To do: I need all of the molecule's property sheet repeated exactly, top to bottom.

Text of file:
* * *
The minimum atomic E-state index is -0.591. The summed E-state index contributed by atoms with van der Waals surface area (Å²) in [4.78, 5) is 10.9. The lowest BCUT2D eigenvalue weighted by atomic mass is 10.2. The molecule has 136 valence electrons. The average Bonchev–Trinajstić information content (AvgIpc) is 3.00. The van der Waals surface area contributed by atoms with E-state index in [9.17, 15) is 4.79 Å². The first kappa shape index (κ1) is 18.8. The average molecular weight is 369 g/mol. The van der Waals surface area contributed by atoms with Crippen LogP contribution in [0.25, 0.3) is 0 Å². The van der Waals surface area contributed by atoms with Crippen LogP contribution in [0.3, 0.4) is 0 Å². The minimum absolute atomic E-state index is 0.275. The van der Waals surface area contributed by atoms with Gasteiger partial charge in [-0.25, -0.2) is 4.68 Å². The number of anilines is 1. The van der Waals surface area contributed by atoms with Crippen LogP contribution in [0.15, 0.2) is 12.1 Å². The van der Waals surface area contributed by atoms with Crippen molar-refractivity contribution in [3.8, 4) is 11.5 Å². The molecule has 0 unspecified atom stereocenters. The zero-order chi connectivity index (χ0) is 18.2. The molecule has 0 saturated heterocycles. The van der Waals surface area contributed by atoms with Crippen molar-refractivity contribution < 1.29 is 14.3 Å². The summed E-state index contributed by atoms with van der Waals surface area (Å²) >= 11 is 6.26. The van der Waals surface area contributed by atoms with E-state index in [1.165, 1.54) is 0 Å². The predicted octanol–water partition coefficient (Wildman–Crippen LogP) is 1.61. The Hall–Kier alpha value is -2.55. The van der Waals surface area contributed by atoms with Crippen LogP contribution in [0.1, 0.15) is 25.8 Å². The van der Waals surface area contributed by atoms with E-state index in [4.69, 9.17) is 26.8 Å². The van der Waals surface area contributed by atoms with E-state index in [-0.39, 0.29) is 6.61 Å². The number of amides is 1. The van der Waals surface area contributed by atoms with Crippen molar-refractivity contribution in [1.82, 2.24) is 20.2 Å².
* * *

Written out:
The minimum atomic E-state index is -0.591. The summed E-state index contributed by atoms with van der Waals surface area (Å²) in [4.78, 5) is 10.9. The lowest BCUT2D eigenvalue weighted by atomic mass is 10.2. The molecule has 136 valence electrons. The average Bonchev–Trinajstić information content (AvgIpc) is 3.00. The van der Waals surface area contributed by atoms with E-state index in [9.17, 15) is 4.79 Å². The first kappa shape index (κ1) is 18.8. The average molecular weight is 369 g/mol. The van der Waals surface area contributed by atoms with Crippen LogP contribution in [0.25, 0.3) is 0 Å². The van der Waals surface area contributed by atoms with Crippen LogP contribution in [0.3, 0.4) is 0 Å². The minimum absolute atomic E-state index is 0.275. The van der Waals surface area contributed by atoms with Gasteiger partial charge in [-0.25, -0.2) is 4.68 Å². The number of anilines is 1. The van der Waals surface area contributed by atoms with Crippen LogP contribution in [0.15, 0.2) is 12.1 Å². The van der Waals surface area contributed by atoms with Crippen molar-refractivity contribution in [3.8, 4) is 11.5 Å². The molecule has 0 unspecified atom stereocenters. The zero-order chi connectivity index (χ0) is 18.2. The molecule has 0 saturated heterocycles. The van der Waals surface area contributed by atoms with Crippen molar-refractivity contribution < 1.29 is 14.3 Å². The summed E-state index contributed by atoms with van der Waals surface area (Å²) >= 11 is 6.26. The van der Waals surface area contributed by atoms with E-state index in [1.165, 1.54) is 0 Å². The predicted octanol–water partition coefficient (Wildman–Crippen LogP) is 1.61. The Hall–Kier alpha value is -2.55. The van der Waals surface area contributed by atoms with Crippen LogP contribution in [0.1, 0.15) is 25.8 Å². The van der Waals surface area contributed by atoms with E-state index in [4.69, 9.17) is 26.8 Å². The van der Waals surface area contributed by atoms with E-state index in [-0.39, 0.29) is 6.61 Å². The number of amides is 1. The van der Waals surface area contributed by atoms with Crippen molar-refractivity contribution in [1.82, 2.24) is 20.2 Å².